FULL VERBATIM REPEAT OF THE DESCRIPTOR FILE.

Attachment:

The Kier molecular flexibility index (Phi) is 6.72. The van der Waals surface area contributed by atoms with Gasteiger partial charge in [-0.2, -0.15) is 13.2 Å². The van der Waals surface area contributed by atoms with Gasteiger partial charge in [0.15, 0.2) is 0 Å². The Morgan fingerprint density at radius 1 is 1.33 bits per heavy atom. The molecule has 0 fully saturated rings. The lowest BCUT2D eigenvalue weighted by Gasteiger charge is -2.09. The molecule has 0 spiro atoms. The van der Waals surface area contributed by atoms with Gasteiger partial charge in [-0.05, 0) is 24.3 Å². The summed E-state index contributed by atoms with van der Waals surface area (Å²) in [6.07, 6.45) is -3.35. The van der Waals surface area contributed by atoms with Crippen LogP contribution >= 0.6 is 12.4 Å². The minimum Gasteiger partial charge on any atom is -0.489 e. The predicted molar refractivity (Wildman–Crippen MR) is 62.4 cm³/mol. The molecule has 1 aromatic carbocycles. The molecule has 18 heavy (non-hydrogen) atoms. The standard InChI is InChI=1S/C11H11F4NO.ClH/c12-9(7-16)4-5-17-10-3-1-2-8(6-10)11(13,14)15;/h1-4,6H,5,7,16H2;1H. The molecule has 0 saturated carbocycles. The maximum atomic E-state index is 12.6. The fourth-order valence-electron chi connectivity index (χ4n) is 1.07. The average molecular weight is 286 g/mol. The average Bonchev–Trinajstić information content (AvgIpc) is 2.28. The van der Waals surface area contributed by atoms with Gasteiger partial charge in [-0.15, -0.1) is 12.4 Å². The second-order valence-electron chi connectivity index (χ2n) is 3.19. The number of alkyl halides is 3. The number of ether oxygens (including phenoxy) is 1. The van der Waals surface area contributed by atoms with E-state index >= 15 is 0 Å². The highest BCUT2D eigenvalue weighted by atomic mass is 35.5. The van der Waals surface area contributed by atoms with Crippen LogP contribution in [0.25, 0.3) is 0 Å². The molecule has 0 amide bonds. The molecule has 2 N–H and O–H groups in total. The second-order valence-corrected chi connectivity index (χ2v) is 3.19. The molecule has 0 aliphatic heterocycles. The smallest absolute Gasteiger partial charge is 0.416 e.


The Kier molecular flexibility index (Phi) is 6.72. The van der Waals surface area contributed by atoms with Gasteiger partial charge in [-0.2, -0.15) is 13.2 Å². The van der Waals surface area contributed by atoms with Gasteiger partial charge in [0.15, 0.2) is 0 Å². The Morgan fingerprint density at radius 1 is 1.33 bits per heavy atom. The molecule has 0 fully saturated rings. The lowest BCUT2D eigenvalue weighted by Gasteiger charge is -2.09. The molecule has 0 spiro atoms. The van der Waals surface area contributed by atoms with Gasteiger partial charge in [-0.05, 0) is 24.3 Å². The summed E-state index contributed by atoms with van der Waals surface area (Å²) in [6.07, 6.45) is -3.35. The van der Waals surface area contributed by atoms with Crippen LogP contribution >= 0.6 is 12.4 Å². The minimum Gasteiger partial charge on any atom is -0.489 e. The predicted molar refractivity (Wildman–Crippen MR) is 62.4 cm³/mol. The molecule has 1 aromatic carbocycles. The molecule has 18 heavy (non-hydrogen) atoms. The standard InChI is InChI=1S/C11H11F4NO.ClH/c12-9(7-16)4-5-17-10-3-1-2-8(6-10)11(13,14)15;/h1-4,6H,5,7,16H2;1H. The molecule has 0 saturated carbocycles. The maximum atomic E-state index is 12.6. The fourth-order valence-electron chi connectivity index (χ4n) is 1.07. The average molecular weight is 286 g/mol. The average Bonchev–Trinajstić information content (AvgIpc) is 2.28. The van der Waals surface area contributed by atoms with Gasteiger partial charge in [-0.15, -0.1) is 12.4 Å². The second-order valence-electron chi connectivity index (χ2n) is 3.19. The number of alkyl halides is 3. The number of ether oxygens (including phenoxy) is 1. The van der Waals surface area contributed by atoms with E-state index >= 15 is 0 Å². The highest BCUT2D eigenvalue weighted by atomic mass is 35.5. The van der Waals surface area contributed by atoms with Crippen LogP contribution in [0.25, 0.3) is 0 Å². The molecule has 0 amide bonds. The molecule has 2 N–H and O–H groups in total. The second-order valence-corrected chi connectivity index (χ2v) is 3.19. The molecule has 0 aliphatic heterocycles. The smallest absolute Gasteiger partial charge is 0.416 e.